The Food and Drug Administration just warned dubious stem cell clinics.
The agency on Monday announced plans for new policies and enforcement efforts to end what it calls “unscrupulous actors” selling unproven, potentially dangerous and often expensive stem cell therapies, including a bizarre and disturbing smallpox vaccine case.
As a first demonstration of its tougher stance, the agency today posted information about two enforcement efforts. One was a warning letter to a Florida stem cell clinic that posed as legitimate clinical research and blinded three patients after injecting stem cells directly into their eyeballs. The other was a troubling announcement that the agency had seized five vials of smallpox vaccine from stem cell clinics in California.
The clinics, run by StemImmune Inc., would mix the dangerous vaccine with stem cells for an unproven, unapproved and potentially harmful cancer treatment injected intravenously into patients or directly into their tumors. While the injection of stem cells alone lacks safety and efficacy data, the vaccine is known to be dangerous. The vaccine contains a live smallpox virus, similar but less harmful than smallpox. When injected into patients with weakened immune systems, such as many cancer patients, the vaccine can cause life-threatening side effects, such as swelling of the heart.
In today’s announcement, the agency noted that the vaccine, Vaccinia Virus Vaccine (Live), is not commercially available. It is reserved for people who are at high risk of becoming infected with the otherwise eradicated virus, such as researchers or military personnel. “The FDA has serious concerns about how StemImmune obtained the product for use as part of an unapproved and potentially dangerous treatment,” the agency said. The FDA added that it is actively investigating the origin of the vials.
According to CDC spokesman Thomas Skinner, at least some of the vials came from the Centers for Disease Control and Prevention. In an interview with Ars, Skinner explained that private and public institutions across the country can request the vaccine and that the agency has rules and regulations governing how it is provided. According to Skinner, StemImmune had told the CDC it needed the vaccine to protect some of its own researchers.
But in the FDA’s announcement, the agency reported that it had confirmed that StemImmune actually used the vaccine in cancer patients. The FDA said of the five vials it seized, four were intact and one had been partially used. The agency is investigating where the other vials came from and how StemImmune got them.
In an email to Ars, StemImmune did not respond to questions about FDA safety concerns or the origin of the vaccine vials. The company offered this statement:
StemImmune, a biopharmaceutical company engaged in pioneering R&D of adult human stem cell-based therapies for cancer treatment, is fully collaborating with the FDA in the development of its stem cell-based experimental cancer therapy. We look forward to continuing our dialogue with the FDA as we seek to bring this important cancer therapy to cancer patients.
As for the Florida stem cell clinic, US Stem Cell, the FDA warned that it was marketing products without FDA approval. The clinic also had “significant deviations from current good manufacturing practice requirements, including some that could affect the sterility of their products, putting patients at risk,” the FDA said.
In an emailed statement to Ars, US Stem Cell replied:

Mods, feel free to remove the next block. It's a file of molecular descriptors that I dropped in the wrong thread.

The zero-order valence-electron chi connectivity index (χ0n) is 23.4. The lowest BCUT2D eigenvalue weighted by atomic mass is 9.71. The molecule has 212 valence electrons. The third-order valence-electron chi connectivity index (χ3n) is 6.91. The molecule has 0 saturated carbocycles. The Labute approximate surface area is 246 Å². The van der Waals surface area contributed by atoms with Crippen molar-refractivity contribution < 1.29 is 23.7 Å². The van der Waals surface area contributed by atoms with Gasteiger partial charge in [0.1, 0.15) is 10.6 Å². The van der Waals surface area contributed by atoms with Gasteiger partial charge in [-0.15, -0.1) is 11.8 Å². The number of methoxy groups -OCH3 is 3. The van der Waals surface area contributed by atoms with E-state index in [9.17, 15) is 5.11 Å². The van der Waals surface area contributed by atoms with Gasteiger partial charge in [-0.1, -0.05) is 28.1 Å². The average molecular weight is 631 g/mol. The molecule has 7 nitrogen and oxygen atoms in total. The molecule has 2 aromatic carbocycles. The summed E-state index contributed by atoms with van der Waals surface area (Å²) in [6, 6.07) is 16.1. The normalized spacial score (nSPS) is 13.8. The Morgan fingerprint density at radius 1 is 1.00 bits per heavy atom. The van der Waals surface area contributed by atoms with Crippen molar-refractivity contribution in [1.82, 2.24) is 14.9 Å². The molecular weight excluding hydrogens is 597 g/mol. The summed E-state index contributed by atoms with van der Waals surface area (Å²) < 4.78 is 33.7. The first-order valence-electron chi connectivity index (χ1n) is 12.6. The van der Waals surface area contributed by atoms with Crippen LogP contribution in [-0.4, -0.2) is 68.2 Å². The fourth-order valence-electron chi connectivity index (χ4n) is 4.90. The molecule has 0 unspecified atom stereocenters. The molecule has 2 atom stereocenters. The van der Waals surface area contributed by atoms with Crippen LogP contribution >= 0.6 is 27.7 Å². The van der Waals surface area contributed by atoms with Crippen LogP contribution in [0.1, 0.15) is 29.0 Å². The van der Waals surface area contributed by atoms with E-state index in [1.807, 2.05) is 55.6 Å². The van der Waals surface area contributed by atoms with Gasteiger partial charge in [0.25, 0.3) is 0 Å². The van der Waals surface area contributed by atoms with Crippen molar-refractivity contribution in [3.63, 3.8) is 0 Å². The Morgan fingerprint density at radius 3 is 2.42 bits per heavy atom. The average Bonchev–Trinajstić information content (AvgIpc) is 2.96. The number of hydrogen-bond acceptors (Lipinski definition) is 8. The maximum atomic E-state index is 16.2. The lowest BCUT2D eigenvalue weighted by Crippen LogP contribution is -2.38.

The safety and health of our patients is our number one priority and the strict standards we have follow the laws of the Food and Drug Administration. Since November 2014, we have provided the FDA with unrestricted access to our facilities and our processes and will continue to work with them on clinical and industrial improvements. The FDA has stated that they will have specific stem cell guidelines by the 21st Century Cures Act deadline of December 13, 2017, and we plan to follow those standards as well.
Low hanging fruit?
Questionable and harmful clinics, such as those of StemImmune and US Stem Cell, have proliferated in the US, according to researchers. A study last year found that nearly 600 clinics had sprung up across the country, claiming to treat everything from autism to Parkinson’s disease, mild joint pain, mental illness and cancer.
In today’s announcement, FDA Commissioner Scott Gottlieb spoke firmly about the crackdown on those clinics and their treatments:
Speaking as a cancer survivor, I know all too well how frightening and anxious the diagnosis of cancer can be for a patient and their loved ones and how tempting it can be to sell the bold but ultimately hollow claims made by these unscrupulous clinics or others. cures… The FDA does not allow rogue actors to take advantage of vulnerable patients by claiming to have treatments or cures for serious illnesses without any evidence that they actually work.
But Leigh Turner, a bioethicist at the University of Minnesota who has done extensive research on these stem cell clinics (and published last year’s study listing the clinics), is hesitant to say this is the beginning of the end for the harmful treatments. “In some ways I feel encouraged by today’s developments,” he told Ars when reached by phone. The enforcement efforts and plans for new policy and working group are positive signals.
But there have been “bold statements” about crackdowns before and not much happened after that, he said. “And so a question from me is: take it [the FDA will] do something — are we going to see a more systemic, comprehensive, organized approach to what appears to be a serious problem in the marketplace? Or are we going to see a more “low hanging fruit” approach where the FDA after many complaints, media inquiries, reports of damages or lawsuits etc.
“It’s good to see the FDA doing something,” Turner said, but not when it’s “on the back of people who are getting badly hurt.”